October 15 1853.--Every reader of Shakespeare is disposed to regard the Midsummer Night's Dream as the most essentially unactable of all his plays. It is a dramatic poem of the utmost grace and delicacy; its characters are creatures of the poet's fancy that no flesh and blood can properly present--fairies who 'creep into acorn-cups', or mortals who are but dim abstractions, persons of a dream. The words they speak are so completely spiritual that they are best felt when they are not spoken. Their exquisite beauty is like that of sunset colours which no mortal artist can intrepret faithfully. The device of the clowns in the play to present Moonshine seems but a fair expression of the kind of success that might be achieved by the best actors who should attempt to present the Midsummer Night's Dream on the stage. It was, therefore, properly avoided by managers as lying beside and above their art; nor was there reason to be disappointed when the play some years ago furnished Madame Vestris with a spectacle that altogether wanted the Shakespearean spirit.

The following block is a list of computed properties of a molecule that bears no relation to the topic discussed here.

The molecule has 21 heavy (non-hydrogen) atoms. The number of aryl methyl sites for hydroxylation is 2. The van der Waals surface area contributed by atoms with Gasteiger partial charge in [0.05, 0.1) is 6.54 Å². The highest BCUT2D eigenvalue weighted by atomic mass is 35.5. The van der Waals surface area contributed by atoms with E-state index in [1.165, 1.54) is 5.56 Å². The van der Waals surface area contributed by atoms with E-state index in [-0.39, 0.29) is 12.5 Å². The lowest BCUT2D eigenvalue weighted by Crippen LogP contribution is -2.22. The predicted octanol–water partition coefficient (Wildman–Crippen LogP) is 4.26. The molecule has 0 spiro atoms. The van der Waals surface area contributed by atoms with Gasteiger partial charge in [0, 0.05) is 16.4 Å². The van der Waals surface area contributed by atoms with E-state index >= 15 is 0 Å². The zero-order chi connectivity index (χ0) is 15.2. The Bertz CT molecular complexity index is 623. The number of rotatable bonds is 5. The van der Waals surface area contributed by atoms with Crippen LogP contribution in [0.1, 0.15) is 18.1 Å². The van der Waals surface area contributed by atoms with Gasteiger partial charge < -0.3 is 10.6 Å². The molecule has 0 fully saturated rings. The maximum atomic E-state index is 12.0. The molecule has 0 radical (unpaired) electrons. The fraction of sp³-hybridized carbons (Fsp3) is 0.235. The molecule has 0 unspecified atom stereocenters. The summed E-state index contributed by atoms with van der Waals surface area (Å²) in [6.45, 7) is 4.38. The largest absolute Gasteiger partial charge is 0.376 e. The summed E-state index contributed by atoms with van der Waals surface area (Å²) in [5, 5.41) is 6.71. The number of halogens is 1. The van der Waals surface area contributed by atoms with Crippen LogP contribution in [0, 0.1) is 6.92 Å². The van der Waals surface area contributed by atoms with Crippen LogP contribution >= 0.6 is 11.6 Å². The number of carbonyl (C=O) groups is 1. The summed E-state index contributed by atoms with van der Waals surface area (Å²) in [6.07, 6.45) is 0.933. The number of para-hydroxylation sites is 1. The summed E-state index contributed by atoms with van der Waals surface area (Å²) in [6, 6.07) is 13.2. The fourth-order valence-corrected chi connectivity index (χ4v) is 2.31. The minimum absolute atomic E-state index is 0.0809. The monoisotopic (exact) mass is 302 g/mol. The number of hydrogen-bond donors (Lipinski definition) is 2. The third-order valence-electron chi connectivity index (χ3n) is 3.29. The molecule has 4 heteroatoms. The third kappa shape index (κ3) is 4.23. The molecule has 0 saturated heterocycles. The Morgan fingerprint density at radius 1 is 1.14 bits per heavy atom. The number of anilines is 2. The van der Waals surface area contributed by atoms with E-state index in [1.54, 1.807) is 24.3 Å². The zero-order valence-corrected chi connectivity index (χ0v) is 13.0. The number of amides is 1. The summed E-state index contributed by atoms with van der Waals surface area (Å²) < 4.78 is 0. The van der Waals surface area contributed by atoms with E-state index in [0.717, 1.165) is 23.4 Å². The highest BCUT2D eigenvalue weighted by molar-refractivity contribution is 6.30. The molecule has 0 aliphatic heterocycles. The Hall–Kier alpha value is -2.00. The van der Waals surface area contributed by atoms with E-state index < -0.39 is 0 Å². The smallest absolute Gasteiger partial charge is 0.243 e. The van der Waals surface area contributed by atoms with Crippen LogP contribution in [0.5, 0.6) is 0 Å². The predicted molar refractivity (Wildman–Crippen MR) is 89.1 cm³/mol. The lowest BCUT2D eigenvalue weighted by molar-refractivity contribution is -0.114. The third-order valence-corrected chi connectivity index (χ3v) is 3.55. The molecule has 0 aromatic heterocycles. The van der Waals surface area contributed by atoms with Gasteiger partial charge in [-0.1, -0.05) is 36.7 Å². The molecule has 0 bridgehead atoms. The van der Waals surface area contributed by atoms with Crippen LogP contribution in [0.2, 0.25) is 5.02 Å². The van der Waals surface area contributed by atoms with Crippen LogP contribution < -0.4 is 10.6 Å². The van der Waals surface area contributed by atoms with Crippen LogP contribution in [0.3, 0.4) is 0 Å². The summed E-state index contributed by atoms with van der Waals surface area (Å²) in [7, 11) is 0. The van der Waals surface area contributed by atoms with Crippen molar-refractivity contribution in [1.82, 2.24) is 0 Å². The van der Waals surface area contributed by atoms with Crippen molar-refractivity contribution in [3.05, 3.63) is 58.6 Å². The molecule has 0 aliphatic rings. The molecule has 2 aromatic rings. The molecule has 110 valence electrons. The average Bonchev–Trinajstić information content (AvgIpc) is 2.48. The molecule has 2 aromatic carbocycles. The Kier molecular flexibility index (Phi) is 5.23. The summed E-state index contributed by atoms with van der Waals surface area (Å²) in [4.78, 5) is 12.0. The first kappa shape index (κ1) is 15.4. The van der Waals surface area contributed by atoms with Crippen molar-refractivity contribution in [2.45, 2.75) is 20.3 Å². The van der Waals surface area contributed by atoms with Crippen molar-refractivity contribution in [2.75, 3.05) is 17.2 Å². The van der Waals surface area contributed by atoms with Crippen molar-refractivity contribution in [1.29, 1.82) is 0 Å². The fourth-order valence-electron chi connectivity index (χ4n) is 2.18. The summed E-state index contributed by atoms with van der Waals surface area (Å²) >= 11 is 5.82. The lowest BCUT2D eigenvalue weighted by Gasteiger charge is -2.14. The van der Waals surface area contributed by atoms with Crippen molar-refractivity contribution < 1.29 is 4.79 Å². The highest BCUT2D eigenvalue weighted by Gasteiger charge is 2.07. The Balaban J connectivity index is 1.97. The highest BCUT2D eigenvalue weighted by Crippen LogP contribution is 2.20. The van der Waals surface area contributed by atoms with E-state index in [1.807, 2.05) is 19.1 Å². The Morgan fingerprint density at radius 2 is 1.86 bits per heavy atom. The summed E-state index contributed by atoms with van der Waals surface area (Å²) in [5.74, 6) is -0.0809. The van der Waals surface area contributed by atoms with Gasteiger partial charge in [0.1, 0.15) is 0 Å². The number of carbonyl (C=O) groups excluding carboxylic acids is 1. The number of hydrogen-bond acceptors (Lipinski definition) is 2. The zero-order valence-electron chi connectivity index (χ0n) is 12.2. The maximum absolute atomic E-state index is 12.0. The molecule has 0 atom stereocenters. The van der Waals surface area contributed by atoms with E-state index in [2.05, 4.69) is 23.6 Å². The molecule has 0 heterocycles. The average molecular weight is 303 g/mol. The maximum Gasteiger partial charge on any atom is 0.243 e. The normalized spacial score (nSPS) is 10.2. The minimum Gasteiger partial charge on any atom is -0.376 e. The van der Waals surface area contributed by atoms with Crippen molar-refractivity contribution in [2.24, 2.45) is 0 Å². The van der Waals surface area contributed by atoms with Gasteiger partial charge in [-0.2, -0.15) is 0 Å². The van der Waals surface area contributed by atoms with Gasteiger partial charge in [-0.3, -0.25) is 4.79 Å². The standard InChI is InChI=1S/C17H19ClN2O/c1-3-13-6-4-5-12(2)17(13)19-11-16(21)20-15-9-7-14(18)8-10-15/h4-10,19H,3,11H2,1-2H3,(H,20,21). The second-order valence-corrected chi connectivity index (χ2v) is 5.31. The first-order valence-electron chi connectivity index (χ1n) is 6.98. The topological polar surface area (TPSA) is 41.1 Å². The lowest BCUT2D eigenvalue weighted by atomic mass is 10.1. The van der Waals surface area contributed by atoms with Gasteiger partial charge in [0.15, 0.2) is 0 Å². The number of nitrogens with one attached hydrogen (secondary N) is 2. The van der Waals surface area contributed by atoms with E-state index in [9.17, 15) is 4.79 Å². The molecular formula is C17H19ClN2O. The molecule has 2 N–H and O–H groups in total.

In some measure there is reason for a different opinion on these matters in the Midsummer Night's Dream as produced at SADLER'S WELLS by Mr. Phelps. Though stage-fairies cannot ride on bluebells, and the members of no theatrical company now in existence can speak such poetry as that of the Midsummer Night's Dream otherwise than most imperfectly, yet it is proved that there remains in the power of the manager who goes with pure taste